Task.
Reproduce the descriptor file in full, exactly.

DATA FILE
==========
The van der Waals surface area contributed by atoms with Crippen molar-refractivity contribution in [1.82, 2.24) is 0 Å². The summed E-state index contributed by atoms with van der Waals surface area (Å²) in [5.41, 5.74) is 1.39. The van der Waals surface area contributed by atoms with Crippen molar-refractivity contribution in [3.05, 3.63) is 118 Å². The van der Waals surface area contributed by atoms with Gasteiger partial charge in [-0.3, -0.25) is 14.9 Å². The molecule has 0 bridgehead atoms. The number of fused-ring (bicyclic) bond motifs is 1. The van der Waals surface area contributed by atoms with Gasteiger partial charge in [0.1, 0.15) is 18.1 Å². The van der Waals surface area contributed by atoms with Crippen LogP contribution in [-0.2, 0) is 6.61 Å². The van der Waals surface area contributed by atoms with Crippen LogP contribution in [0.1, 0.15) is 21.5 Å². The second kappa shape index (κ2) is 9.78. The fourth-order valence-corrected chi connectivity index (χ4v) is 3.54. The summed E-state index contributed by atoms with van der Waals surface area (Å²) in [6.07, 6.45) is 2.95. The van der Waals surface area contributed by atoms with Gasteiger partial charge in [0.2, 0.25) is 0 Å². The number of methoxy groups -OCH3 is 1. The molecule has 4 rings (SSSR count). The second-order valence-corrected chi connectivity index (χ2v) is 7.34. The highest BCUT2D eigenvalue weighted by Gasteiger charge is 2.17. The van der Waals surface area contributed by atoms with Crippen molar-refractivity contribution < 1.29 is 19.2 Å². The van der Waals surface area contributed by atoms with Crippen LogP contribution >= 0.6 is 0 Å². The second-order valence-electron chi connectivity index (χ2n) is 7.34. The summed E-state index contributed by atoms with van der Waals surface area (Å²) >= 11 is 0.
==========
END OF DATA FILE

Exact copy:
The van der Waals surface area contributed by atoms with Crippen molar-refractivity contribution in [1.82, 2.24) is 0 Å². The summed E-state index contributed by atoms with van der Waals surface area (Å²) in [5.41, 5.74) is 1.39. The van der Waals surface area contributed by atoms with Crippen molar-refractivity contribution in [3.05, 3.63) is 118 Å². The van der Waals surface area contributed by atoms with Gasteiger partial charge in [-0.3, -0.25) is 14.9 Å². The molecule has 0 bridgehead atoms. The number of fused-ring (bicyclic) bond motifs is 1. The van der Waals surface area contributed by atoms with Gasteiger partial charge in [0.1, 0.15) is 18.1 Å². The van der Waals surface area contributed by atoms with Crippen LogP contribution in [-0.2, 0) is 6.61 Å². The van der Waals surface area contributed by atoms with Crippen LogP contribution in [0.1, 0.15) is 21.5 Å². The second kappa shape index (κ2) is 9.78. The fourth-order valence-corrected chi connectivity index (χ4v) is 3.54. The summed E-state index contributed by atoms with van der Waals surface area (Å²) in [6.07, 6.45) is 2.95. The van der Waals surface area contributed by atoms with Gasteiger partial charge in [0.2, 0.25) is 0 Å². The number of methoxy groups -OCH3 is 1. The molecule has 4 rings (SSSR count). The second-order valence-corrected chi connectivity index (χ2v) is 7.34. The highest BCUT2D eigenvalue weighted by Gasteiger charge is 2.17. The van der Waals surface area contributed by atoms with Crippen molar-refractivity contribution < 1.29 is 19.2 Å². The van der Waals surface area contributed by atoms with Crippen LogP contribution >= 0.6 is 0 Å². The second-order valence-electron chi connectivity index (χ2n) is 7.34. The summed E-state index contributed by atoms with van der Waals surface area (Å²) >= 11 is 0.